When Salim (name changed) crossed the border to join his family in Bangladesh on Sunday after he inadvertently spent nine months in Kerala, he was a happy man.
What sets his tale apart from that of other migrants awaiting repatriation in Indian prisons are the crucial cogs in the machinery that took him home. The 42-year-old from Kishoreganj district in Bangladesh was found by fishermen off the Alappuzha coast in October last year.
“They took him to the Thottapally police station in Alappuzha from where he was produced before the judicial first class magistrate as he was found at high seas without travel documents,” said T. Sagar, Superintendent of the Government Mental Health Centre, Thiruvananthapuram, where Salim was taken when he was suspected to be mentally ill.
“Nobody knew how he reached Alappuzha. He was reportedly trying to go back to Bangladesh on a raft made of plastic bottles when the fishermen spotted him,” said Dr. Sagar. Salim would talk agitatedly and gesture to himself and was diagnosed with psychosis.
Sandhya Janardhanan, a lawyer, was brought in from the District Legal Services Authority’s legal clinic at the hospital. “We figured from the language that he might be from Bangladesh, but couldn’t understand what he was saying,” she said.
She approached Benoy Peter at the Centre for Migration and Inclusive Development in Ernakulam, who, along with Indu Varma in Dhaka, has been helping to repatriate Bangladeshi nationals. Dr. Peter took the matter with the Bangladesh High Commission in Delhi and their Consular Minister visited Salim in February this year.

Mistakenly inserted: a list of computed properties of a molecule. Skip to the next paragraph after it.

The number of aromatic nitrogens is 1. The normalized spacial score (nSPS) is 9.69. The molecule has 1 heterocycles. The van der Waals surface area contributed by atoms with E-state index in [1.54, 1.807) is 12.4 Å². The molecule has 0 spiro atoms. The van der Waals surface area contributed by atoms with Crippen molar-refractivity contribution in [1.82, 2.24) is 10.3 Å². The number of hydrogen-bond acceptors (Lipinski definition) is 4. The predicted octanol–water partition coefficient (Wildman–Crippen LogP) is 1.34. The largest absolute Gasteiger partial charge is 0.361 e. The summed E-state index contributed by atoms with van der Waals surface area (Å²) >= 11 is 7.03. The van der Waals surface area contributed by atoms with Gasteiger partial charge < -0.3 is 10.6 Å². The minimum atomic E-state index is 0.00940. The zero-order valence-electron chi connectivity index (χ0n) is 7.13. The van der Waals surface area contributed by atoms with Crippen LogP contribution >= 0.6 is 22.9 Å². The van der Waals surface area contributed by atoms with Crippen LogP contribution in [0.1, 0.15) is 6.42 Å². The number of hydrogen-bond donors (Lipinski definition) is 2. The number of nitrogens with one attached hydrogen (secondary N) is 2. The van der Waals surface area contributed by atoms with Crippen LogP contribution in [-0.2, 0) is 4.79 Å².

“When he was spoken to in his own language, Salim gave a telephone number that connected us with his brother-in-law in Kishoreganj,” Dr Peter said.
“The phone number hastened the verification process and the consulate could arrange a travel permit for Salim,” said Ms. Varma.
When Salim left Thiruvananthapuram on June 13, he was completely cured of his illness. “An NGO based in Bangladesh met him at the Petrapole check-post and helped him meet his family on Sunday afternoon,” said one of the policemen from Alappuzha who escorted Salim to the border.
“It was a concerted effort that brought these organisations together and took him home in spite of the difficult process,” said Ms. Varma.
This is not an isolated case, said Dr. Peter, who has helped repatriate two other mentally ill persons from Bangladesh.
“They come looking for work but the mentally ill may board trains not knowing where they are going,” said Dr. Peter.